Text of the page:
I write as I watch BBC Question Time. It’s petrifying me. While I’ve problems with the proposed changes to student loans, many people’s dreadful misunderstanding of the new system frightens me far more. The current row could fundamentally damage our nation’s future education base…
I think it’s important before I go on that you understand student finance has been a passion of mine since 1991, way before I was a Money Saving Expert. When I first started at Uni, I spent many hours discussing the subject with Prof Nick Barr and Ian Crawford, the academics working to bring the ‘income contingent loan’ system to the UK (it happened 7 years later).
Later, as President (General Secretary) of the LSE students union, I lobbied hard on these issues, even founding the Aldwych Group of students unions – which still exists now – to tackle educational elitism and try and fight for access for all.
In recent years, the site and I have worked with the Government in communicating how student finance really works (see the parents guide to student finance). Yet I’ve never been more worried than I am right now.
Most people simply don’t know how it works.
A typical example was this statement (paraphrasing from memory) made on the programme to the panel.
Woman in audience:
"I don’t think you’ve thought through this at all – when people hit Â£21,000 they’ll be at the same point when they’re hoping to start relationships and now they won’t be able to afford it because all their money will start going to repay the loans."
Actually the one decent thing in the change is that people will have MORE disposable income than they do under the current system, not less. The new student loan system says you repay 9% of everything you earn over Â£21,000, rather than the current 9% of everything over Â£15,000.
Look at the real impact of that:
|Earnings||Annual Repayments nowÂ||Annual Repayments under proposals|
|Â£15,000Â Â Â||NothingÂ||Nothing|
As can be seen, under the new system you’re always repaying Â£540 a year less than the current system (and nothing below Â£21,000).
So actually, in terms of disposable income, people will be better off. In terms of ability to get a mortgage, as student loans don’t go on credit files and disposable income is increased, it’s actually likely to be a boon not a detriment (countered to some extent by the fact the debt will last longer, see below).
This is just one example of people not understanding how student loans actually work. It’s actually a totally different side of the system that worries me (I’m ignoring the Â£9,000 cost as that’s more a political than a financial point, so I’ll steer clear from a view within my job role).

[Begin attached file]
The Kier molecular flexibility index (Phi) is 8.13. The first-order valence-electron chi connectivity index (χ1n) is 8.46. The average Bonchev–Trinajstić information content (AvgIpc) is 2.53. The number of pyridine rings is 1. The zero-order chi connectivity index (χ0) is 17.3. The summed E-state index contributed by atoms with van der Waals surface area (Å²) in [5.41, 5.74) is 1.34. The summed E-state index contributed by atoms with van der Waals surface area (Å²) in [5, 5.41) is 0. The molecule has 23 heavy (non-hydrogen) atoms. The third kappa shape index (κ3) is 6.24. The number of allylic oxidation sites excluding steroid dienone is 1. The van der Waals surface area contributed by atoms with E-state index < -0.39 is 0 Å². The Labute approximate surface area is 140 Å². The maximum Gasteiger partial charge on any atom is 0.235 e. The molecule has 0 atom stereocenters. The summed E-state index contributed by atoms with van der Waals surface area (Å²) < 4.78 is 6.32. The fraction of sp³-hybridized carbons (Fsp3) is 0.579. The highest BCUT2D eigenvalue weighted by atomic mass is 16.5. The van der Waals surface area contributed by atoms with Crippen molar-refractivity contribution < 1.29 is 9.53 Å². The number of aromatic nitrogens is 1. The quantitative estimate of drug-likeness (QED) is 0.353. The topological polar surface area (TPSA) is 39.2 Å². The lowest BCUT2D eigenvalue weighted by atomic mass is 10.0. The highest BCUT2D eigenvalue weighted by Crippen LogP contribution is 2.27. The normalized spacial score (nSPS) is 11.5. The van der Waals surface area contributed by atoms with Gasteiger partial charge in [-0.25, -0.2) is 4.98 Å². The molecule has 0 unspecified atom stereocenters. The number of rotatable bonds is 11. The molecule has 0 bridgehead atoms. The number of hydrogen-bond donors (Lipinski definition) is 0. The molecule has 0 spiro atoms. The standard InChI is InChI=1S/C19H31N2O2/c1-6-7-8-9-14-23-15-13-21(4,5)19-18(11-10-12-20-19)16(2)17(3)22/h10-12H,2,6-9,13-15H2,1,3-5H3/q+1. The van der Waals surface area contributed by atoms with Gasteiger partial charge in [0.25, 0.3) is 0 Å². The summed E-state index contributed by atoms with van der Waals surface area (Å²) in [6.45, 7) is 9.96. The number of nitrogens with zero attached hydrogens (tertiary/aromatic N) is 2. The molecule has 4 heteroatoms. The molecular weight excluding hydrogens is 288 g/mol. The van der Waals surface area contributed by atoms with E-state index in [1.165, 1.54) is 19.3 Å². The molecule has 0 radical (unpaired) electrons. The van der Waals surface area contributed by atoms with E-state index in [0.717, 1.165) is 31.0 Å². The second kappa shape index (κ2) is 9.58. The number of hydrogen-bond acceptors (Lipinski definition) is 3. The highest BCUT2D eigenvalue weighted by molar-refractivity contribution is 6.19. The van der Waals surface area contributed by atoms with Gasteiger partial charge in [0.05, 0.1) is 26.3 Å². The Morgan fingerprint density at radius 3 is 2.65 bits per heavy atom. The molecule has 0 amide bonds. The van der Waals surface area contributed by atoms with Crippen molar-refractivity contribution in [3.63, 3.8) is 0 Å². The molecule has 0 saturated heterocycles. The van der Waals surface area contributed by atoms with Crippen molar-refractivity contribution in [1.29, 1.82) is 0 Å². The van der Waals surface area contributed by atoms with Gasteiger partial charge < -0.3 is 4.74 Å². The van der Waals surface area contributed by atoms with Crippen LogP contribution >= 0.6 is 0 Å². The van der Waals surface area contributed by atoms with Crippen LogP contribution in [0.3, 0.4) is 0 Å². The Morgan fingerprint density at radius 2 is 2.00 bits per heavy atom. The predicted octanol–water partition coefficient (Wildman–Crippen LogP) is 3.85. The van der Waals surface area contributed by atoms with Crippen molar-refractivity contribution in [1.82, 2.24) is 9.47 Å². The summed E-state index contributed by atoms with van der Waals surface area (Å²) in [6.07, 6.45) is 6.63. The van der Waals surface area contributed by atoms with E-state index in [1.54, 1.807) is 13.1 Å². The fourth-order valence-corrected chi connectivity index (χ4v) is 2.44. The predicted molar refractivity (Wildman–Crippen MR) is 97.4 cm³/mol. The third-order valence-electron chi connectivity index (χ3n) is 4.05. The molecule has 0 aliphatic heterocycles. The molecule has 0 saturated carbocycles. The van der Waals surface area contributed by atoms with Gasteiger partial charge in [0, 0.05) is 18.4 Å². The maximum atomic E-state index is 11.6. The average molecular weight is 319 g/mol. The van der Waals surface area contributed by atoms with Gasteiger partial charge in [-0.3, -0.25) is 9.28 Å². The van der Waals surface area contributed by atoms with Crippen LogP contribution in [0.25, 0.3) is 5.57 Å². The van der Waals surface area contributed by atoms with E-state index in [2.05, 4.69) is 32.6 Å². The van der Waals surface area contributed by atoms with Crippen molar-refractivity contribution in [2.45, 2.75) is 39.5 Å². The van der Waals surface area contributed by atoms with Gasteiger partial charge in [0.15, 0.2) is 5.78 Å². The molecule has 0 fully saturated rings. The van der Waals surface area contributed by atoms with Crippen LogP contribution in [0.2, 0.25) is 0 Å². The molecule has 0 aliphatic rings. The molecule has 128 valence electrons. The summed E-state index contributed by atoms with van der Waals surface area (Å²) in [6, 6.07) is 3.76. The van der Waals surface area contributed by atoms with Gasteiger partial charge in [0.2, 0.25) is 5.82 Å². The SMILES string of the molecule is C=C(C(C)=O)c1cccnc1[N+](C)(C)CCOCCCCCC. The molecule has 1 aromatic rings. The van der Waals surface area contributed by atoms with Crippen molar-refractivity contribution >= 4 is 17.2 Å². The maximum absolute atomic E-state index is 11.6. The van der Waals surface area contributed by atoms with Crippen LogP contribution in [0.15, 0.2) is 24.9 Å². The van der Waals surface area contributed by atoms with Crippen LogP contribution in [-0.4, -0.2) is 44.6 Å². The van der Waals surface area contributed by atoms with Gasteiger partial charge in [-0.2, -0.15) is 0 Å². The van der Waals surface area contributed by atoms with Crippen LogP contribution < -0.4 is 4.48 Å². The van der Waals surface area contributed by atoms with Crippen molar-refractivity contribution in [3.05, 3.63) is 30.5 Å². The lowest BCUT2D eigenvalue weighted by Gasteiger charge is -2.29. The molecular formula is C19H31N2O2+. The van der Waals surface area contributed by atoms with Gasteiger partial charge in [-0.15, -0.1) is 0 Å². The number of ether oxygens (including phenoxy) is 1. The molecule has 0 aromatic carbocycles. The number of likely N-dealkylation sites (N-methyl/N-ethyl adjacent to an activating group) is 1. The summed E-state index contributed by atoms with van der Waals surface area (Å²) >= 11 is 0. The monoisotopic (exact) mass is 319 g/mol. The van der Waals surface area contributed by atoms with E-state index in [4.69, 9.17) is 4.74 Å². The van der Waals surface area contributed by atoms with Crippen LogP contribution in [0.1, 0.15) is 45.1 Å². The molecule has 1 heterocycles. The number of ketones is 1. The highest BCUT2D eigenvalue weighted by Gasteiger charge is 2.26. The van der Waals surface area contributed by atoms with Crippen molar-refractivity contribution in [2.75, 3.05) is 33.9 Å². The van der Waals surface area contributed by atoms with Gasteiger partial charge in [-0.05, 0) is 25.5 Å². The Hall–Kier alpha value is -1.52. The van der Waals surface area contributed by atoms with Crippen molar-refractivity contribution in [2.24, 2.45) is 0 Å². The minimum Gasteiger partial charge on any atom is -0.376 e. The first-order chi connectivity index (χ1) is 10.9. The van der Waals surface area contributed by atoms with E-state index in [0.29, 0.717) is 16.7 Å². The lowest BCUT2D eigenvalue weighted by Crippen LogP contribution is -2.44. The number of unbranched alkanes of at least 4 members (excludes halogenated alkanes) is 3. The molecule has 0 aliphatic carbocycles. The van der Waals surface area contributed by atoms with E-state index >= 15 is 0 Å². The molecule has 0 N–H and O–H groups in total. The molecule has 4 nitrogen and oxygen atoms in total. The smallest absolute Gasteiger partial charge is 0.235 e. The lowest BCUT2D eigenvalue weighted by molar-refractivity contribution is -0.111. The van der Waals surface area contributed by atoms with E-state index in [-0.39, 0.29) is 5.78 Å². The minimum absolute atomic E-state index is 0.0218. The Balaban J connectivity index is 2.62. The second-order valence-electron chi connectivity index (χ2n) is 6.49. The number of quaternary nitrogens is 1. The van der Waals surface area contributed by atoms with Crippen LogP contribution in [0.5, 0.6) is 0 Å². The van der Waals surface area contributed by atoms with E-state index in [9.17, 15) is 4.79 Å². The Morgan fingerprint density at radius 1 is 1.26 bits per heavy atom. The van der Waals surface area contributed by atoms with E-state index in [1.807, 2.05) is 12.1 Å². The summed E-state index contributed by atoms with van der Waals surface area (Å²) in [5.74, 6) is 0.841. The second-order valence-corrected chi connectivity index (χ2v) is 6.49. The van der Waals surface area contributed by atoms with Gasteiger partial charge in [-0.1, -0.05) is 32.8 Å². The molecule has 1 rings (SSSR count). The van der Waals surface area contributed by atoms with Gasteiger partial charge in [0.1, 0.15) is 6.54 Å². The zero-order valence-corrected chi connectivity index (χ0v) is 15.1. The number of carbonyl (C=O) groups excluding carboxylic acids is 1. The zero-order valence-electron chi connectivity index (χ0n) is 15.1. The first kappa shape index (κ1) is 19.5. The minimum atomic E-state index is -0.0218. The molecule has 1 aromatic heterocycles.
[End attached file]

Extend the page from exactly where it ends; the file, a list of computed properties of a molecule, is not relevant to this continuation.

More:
- Real interest cost:
Student loans are currently linked to inflation, so there’s no real cost (ie, if you borrow enough to buy a shopping trolley’s worth of goods, you repay enough to buy the same, even though the actual cash amount may increase).
Under the new system the interest for many will be over and above inflation. This is simply wrong for me, it encourages our youth to not only get into debt, but into what could be seen as bad debt (see my Stopping students repaying student loans early would be a terrible mistake blog). And there’s a worse impact.
- It will take a lot longer to repay:
Actually the real problem with the new Â£21,000 start point is the opposite of what the woman in the Question Time audience was saying. The problem is people will repay LESS, so it will take much longer to pay off the loan.
Now that wouldn’t be so bad if it were still inflation linked, but with the new interest charges, compounding will mean the cost of these loans is going to escalate massively over the years.
The danger of misunderstanding
What scares me silly is the fact the sit-ins, the Government, and others involved in this are trying to subvert explanations of how the system actually works for political gain. That runs the risk of miseducating and scaring an entire generation unnecessarily (there are some things to be scared of, but not the ones we’re frightening people with).
Sadly this isn’t he first time this has happened. In 1998 when income contingent loans were first introduced (that’s the official name for paying proportionately through income tax) it was a massive improvement.
Unfortunately it was introduced at the same time as tuition fees, which stole the headlines, painted everything negatively and meant many never truly understood the system, and the benefits of it. I have met many disadvantaged sixth formers over the years who were scared because they "can’t afford to go", whereas they wouldn’t have needed to pay anything till they left university and only then if they earned enough (and that won’t change).
Our society is in danger of making the same mistake again. The easy solution would be financial education in schools which would help this enormously (see nore financial education info). Yet in the short term we need to ensure that whatever the political decision, however palatable or unpalatable people find it, we don’t stop our youth from getting an education out of a misplaced fear.
I’m going to try and have a think about what can be done about this, both on the site and elsewhere (we’ll see if the Minister returns my calls), as it’s too important to our youth to let this pass. Ideas welcomed.